In Narendra Kumar Agarwal & Anr Vs Monotrone Leasing Pvt. Ltd. & Anr., Company Appeal (AT) (Insolvency) No. 549 of 2020,NCLT held that an Inter Corporate Loan was issued for a certain period, with the intention of paying back the loan amount along with interest, then such transaction will also fall under the ambit of ‘Financial Debt
In the present case, the Monotrone Leasing Pvt. Ltd. (“The Respondent”) had filed an application under Section 7 of the Insolvency and Bankruptcy Code, 2016 (“I&B Code”) praying initiation of Corporate Insolvency Resolution Process (“CIRP”) against Narendra Kumar Agarwal & Anr. (“Appellant”) before the National Company Law Tribunal (Adjudicating Authority).
The Respondent claimed to be the ‘Financial Creditor’ of the Appellant i.e. Corporate Debtor, who had availed Inter Corporate Loan of Rs. 25,00,000/- (Rupees Twenty Five Lakh only) @15% interest per annum. The Appellant repaid the aggregate sum of Rs. 2,69,705/- (Rupees Two Lakh Sixty Nine Thousand Seven Hundred and Five Only) and thereafter stopped paying and as a result the Respondent demanded payment.
The Appellant issued two cheques bearing No. 806211 and 806210 dated 11.06.2018 for payment of Rs. 25,00,000/- (Rupees Twenty Five Lakh only). However, both cheques got dishonoured and as a result the Respondent had filed an Application before the Adjudicating Authority. The Adjudicating Authority admitted the Application. However, being aggrieved by the order of the Adjudicating Authority has filed the present appeal before National Company Law Appellate Tribunal (Appellate Tribunal)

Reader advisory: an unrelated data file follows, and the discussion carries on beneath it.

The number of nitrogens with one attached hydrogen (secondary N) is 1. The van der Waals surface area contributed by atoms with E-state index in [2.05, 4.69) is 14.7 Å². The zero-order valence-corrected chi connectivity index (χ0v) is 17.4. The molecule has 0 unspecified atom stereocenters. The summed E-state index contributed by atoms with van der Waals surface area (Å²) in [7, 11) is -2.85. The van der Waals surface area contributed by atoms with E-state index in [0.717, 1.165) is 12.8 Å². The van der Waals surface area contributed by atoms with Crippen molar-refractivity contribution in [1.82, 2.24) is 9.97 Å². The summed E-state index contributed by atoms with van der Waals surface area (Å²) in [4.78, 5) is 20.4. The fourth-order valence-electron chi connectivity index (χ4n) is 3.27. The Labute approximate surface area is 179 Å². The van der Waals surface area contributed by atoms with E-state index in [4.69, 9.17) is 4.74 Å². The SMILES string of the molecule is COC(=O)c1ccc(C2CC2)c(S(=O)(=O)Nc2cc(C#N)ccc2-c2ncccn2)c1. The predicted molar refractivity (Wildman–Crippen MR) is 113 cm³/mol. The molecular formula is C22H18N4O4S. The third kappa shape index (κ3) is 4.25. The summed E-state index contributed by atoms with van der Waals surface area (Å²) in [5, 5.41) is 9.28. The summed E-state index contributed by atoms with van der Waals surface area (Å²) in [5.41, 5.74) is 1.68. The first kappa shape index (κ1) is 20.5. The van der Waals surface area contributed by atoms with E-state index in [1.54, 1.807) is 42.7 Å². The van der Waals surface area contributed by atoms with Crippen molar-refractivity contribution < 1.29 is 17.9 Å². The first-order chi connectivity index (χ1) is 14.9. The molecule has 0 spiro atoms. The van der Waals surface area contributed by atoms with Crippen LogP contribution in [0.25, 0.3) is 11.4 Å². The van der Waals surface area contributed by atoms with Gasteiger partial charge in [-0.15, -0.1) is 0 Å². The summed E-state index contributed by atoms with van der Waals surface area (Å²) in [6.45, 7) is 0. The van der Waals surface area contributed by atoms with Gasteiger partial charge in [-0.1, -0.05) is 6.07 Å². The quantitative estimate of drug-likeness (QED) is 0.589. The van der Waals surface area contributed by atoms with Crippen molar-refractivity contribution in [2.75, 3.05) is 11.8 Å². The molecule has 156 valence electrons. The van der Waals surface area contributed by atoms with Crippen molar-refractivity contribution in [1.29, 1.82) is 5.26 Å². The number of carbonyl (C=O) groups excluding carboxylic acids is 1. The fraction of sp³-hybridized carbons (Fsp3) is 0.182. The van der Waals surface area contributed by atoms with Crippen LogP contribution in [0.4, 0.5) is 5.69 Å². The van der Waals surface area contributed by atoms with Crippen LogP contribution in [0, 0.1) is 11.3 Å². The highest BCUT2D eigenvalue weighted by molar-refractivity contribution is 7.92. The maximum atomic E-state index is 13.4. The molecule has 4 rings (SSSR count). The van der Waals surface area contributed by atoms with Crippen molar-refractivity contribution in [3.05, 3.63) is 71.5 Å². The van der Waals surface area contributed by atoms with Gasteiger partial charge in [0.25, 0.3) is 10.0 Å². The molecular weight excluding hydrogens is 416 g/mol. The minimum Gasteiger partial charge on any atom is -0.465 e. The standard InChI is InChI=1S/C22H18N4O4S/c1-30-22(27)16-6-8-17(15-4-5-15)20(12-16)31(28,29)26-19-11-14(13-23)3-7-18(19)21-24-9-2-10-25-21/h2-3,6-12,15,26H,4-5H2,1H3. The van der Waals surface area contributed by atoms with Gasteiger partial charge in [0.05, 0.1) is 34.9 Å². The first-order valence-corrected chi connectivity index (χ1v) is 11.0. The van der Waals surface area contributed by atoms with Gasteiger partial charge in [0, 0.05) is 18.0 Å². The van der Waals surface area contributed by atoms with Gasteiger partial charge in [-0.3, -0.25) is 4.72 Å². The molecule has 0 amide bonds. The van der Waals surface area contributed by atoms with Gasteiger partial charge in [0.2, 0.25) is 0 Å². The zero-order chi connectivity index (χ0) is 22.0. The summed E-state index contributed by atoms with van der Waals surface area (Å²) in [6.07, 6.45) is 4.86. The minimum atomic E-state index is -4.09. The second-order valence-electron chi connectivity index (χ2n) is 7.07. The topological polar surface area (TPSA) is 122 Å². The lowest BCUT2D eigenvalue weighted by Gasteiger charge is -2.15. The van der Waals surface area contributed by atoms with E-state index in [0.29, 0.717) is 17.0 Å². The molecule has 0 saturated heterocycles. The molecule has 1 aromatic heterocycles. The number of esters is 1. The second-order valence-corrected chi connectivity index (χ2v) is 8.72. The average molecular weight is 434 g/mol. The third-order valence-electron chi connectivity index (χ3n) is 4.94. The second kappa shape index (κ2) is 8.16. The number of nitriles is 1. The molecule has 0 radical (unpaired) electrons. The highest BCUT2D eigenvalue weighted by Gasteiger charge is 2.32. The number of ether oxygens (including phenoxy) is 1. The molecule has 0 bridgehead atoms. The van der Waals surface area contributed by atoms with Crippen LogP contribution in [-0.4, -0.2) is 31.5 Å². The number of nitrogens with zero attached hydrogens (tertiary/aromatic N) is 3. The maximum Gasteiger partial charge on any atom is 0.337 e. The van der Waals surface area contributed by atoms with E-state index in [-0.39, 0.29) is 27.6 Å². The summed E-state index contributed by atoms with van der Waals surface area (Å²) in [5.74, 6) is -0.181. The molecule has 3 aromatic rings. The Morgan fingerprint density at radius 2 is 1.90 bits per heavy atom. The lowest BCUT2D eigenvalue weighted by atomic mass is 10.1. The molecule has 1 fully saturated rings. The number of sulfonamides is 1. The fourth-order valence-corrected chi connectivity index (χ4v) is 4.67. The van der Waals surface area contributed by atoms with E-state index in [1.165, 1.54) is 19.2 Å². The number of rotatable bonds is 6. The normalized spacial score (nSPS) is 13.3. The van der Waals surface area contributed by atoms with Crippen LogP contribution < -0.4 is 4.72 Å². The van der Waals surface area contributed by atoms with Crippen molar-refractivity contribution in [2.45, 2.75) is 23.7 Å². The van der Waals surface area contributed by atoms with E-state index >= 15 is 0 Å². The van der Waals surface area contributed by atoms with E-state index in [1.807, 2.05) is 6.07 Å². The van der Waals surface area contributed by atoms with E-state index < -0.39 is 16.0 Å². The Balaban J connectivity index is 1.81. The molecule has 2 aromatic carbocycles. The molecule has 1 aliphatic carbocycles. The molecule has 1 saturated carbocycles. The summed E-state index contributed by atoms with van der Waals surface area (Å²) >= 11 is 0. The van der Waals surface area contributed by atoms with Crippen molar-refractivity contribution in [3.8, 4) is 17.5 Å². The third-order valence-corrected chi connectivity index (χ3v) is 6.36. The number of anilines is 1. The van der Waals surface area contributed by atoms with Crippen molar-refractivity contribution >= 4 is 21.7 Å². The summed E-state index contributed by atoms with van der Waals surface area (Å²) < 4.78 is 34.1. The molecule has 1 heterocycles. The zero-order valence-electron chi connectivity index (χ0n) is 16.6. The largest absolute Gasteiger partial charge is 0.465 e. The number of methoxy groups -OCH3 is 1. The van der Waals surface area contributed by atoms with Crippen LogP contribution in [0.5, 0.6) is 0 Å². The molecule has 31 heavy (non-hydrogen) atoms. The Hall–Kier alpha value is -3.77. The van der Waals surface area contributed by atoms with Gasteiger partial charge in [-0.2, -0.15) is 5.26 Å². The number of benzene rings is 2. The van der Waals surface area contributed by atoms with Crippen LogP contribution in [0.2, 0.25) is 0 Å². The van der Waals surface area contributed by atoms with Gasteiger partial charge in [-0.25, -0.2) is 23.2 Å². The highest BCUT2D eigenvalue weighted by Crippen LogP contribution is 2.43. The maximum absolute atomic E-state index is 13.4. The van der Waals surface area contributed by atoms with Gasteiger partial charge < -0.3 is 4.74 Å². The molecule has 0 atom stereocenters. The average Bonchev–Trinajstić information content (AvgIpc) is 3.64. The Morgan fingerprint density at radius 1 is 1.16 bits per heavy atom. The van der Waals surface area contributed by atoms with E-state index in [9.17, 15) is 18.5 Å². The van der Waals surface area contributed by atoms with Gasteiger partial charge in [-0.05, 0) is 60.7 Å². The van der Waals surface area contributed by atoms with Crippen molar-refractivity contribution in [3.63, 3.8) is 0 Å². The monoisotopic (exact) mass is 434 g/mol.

ISSUE BEFORE THE APPELLATE TRIBUNAL
Whether Inter Corporate Loan shall fall within the ambit of the Financial Debt under Section 5(8) of the I&B Code?
ARGUMENT BY THE APPELLANT
The Appellant challenged the present appeal by stating:
- The Respondent failed to show that it had necessary Board approval before issuing the alleged loan.
- The Respondent failed to prove existence of any financial contract between the parties. Further, the oral agreement and payment of TDS cannot be taken as proof of financial debt.
- The alleged oral contract between the Respondent and Appellant does not establish debt. Further, The transaction may be treated as the ‘Inter-Corporate Deposit’, but it can not be treated as the Financial Debt, as it is distinct from a loan and would not fall within the definition of financial debt.
- The Respondent had failed to establish proof of default and in the absence of default, Application under Section 7 of I&B Code cannot be admitted.
- The date of default is crucial to determine the date on which the cause of action accrued and on a bare reading of Form-I it can be understood that no date of default has been mentioned and an incomplete Application, such as in the instant case, could not have been admitted by the Adjudicating Authority.
Therefore, the decision of the Adjudicating Authority is erroneous and hence this Appeal.
RESPONSE BY THE RESPONDENT
The Respondent countered the Appellant argument by stating:
- The alleged transaction was Inter-Corporate Loan issued to the Appellant for a short term of 90 days which was payable @ 15% interest per annum. Further, the transaction’s is proved by the copy of Money Receipt, filed before the Appellate Tribunal.